Like or Dislike: Thumb up 3 Thumb down 0

  32. For anyone interested, here’s an amusing guide to various bizarre state and municipal laws, by state:

    http://www.dumblaws.com/

    Like or Dislike: Thumb up 0 Thumb down 0

  33. anjin-san says:

    @ Catfish

    Feel free not to come here.

    Like or Dislike: Thumb up 0 Thumb down 1

  34. OzarkHillbilly says:

    @profcouch:

    Running low on meds? That is one (2?) righteous rant!

    Like or Dislike: Thumb up 1 Thumb down 0

  35. Ellen says:

    United SOCIALIST States of America!

    I use postal money orders, cuz I don’t thinknthe banks are safe. In worry they will fail before I can get all my money out. I try not to leave more than five cents. And that’s my $ .02 !

    Like or Dislike: Thumb up 4 Thumb down 2

  36. Speadeagle72 says:

    @michael reynolds: REALLY! We are a little backwards at times but anyways,,,,This is already being fought! Exempting pawnbrokers is the real joke!
    I would get our of California before we sell it to China.!
    Just voted against most of the useful idiots that voted for this crap today. Maybe mine will count!

    Like or Dislike: Thumb up 0 Thumb down 0

  37. Kelly says:

    @ponce: Pawnbrokers are EXEMPT because they are covered under different laws that already require them to have documentation. However, side effect is they can still deal in cash, where an antique dealer or garage sale can not.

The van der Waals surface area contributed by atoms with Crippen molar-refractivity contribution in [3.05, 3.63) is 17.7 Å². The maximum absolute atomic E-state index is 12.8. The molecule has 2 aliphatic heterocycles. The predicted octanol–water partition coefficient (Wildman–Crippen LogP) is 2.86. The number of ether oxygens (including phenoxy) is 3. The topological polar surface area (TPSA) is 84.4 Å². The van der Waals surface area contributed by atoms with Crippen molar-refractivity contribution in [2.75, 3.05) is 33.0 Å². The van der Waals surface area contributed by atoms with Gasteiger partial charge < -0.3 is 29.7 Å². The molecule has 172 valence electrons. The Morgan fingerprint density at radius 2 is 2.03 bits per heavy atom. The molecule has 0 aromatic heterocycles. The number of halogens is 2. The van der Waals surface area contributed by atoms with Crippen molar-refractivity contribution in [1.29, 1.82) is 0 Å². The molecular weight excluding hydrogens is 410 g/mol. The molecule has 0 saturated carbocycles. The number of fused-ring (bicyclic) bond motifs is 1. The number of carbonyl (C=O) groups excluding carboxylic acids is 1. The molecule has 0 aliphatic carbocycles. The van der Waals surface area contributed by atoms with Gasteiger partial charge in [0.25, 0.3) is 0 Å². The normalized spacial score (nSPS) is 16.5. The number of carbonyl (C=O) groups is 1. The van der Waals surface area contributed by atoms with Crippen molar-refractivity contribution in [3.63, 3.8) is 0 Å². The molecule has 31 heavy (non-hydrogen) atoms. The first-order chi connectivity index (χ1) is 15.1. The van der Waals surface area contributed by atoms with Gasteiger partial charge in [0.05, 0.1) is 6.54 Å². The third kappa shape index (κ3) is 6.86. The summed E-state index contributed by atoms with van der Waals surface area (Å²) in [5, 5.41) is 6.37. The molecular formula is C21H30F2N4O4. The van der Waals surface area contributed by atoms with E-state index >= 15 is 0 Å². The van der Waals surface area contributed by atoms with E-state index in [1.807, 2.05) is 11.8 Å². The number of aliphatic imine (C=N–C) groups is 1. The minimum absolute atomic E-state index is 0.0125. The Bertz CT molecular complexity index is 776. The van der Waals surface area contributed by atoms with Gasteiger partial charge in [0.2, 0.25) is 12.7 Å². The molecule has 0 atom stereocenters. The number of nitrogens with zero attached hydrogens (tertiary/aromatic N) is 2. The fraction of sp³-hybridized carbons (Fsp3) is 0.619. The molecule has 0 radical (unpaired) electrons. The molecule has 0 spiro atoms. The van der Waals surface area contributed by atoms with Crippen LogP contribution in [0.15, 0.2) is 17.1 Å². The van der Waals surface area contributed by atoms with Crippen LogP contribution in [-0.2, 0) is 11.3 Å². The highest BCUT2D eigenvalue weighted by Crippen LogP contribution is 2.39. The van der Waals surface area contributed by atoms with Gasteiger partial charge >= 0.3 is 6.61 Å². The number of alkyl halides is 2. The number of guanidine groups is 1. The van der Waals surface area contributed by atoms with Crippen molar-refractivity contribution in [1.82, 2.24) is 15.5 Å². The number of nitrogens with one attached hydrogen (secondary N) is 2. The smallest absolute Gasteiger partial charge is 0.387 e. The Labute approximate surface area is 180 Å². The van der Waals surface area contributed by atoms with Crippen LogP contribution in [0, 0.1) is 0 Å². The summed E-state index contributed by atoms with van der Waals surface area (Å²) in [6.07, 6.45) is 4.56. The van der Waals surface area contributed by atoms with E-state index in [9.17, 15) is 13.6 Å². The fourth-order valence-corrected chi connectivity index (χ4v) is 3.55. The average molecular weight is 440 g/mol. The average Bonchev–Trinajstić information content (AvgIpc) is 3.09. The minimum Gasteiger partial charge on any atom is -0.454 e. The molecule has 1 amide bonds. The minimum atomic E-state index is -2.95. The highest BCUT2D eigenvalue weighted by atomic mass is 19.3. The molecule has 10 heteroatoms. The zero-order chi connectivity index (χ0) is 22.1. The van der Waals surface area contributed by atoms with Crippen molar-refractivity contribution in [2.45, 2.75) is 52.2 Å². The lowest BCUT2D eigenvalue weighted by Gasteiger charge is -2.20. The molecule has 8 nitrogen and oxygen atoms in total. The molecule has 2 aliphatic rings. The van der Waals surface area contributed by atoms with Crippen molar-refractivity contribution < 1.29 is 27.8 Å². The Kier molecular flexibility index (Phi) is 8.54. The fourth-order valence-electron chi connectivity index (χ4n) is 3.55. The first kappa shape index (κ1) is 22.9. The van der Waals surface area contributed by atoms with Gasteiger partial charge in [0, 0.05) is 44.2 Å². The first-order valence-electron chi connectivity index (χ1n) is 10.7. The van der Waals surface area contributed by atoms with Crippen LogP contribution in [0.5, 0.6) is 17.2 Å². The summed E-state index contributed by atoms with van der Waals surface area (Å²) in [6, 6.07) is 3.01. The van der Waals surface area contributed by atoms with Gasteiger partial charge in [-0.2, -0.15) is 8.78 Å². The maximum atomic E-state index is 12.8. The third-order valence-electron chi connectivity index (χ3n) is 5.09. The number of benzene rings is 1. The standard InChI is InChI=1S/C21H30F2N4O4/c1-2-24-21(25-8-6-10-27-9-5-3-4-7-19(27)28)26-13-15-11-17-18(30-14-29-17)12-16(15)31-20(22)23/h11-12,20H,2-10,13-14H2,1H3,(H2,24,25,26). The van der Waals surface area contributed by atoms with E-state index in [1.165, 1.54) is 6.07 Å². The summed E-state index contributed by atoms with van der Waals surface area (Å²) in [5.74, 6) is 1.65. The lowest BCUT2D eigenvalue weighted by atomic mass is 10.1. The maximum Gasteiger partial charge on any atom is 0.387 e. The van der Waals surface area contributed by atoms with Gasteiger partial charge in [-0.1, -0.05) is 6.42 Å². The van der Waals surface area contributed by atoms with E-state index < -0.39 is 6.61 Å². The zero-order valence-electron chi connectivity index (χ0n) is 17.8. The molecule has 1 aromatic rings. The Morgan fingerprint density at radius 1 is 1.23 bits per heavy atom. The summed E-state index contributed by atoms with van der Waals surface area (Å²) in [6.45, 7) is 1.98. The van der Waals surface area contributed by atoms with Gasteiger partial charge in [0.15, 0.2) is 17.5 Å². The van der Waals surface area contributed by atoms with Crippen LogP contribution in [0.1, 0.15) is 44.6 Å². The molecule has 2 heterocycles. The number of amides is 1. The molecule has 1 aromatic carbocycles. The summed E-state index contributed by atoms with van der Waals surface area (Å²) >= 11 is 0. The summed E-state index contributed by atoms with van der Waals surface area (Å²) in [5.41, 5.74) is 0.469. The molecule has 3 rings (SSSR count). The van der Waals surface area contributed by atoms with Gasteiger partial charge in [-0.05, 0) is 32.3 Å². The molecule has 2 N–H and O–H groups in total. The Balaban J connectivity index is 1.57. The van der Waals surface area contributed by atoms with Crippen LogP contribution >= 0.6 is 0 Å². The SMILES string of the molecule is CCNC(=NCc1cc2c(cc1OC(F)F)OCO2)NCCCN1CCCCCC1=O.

Like or Dislike: Thumb up 0 Thumb down 0

  38. weneedhelp says:

    Its OK. THey will have a great solution. The implantable microchip. Welcome to the cashless New World Order.

    Like or Dislike: Thumb up 1 Thumb down 0

  39. evil root says:

    Wow I thought I was reading an article from the Onion. This is for real? I can see that there is probably more reasons than dealing in stolen copper, like tracking income for IRS purposes. To create a digital cash society, would keep business owners from pocketing cash and thus not reporting it. Yikes jump in the swamp, the house is on fire.

    Like or Dislike: Thumb up 2 Thumb down 0

  40. bootsie barker says:

    I got rid of my debit card two years ago….i buy with cash only. The bank has no idea where I spend my money, and that’s just how I like it. I pay no ATM fees. I don’t worry about someone stealing my identity as they look over my shoulder. If everyone did that, the banks would be suffering the loss of $$$$$$ all those ATM fees which count for probably millions per year. Give them back their damn debit cards and pay cash….you’ll be glad you did.

    Like or Dislike: Thumb up 3 Thumb down 0

  41. bob says:

    @Kelly: Garage sales have nothing to do with this law. Only applies to buyers and resellers of used goods and materials. So everyone can still use cash to buy secondhand goods anywhere from anyone.
    But . . . it is still a small business killing law and the beginnings of police state.

    Like or Dislike: Thumb up 1 Thumb down 0

  42. Wendy says:

    @James Joyner: @James Joyner:
    Yes, it says so right on the bill “This note is legal tender for all debts, public and private.” This HAS to be struck down.

    Like or Dislike: Thumb up 1 Thumb down 0

  43. Lou Peyton says:

    Have we become really this stupid? Just how far should this keep going? Somewhere we have to stop and get back to being just americans.

    Like or Dislike: Thumb up 1 Thumb down 0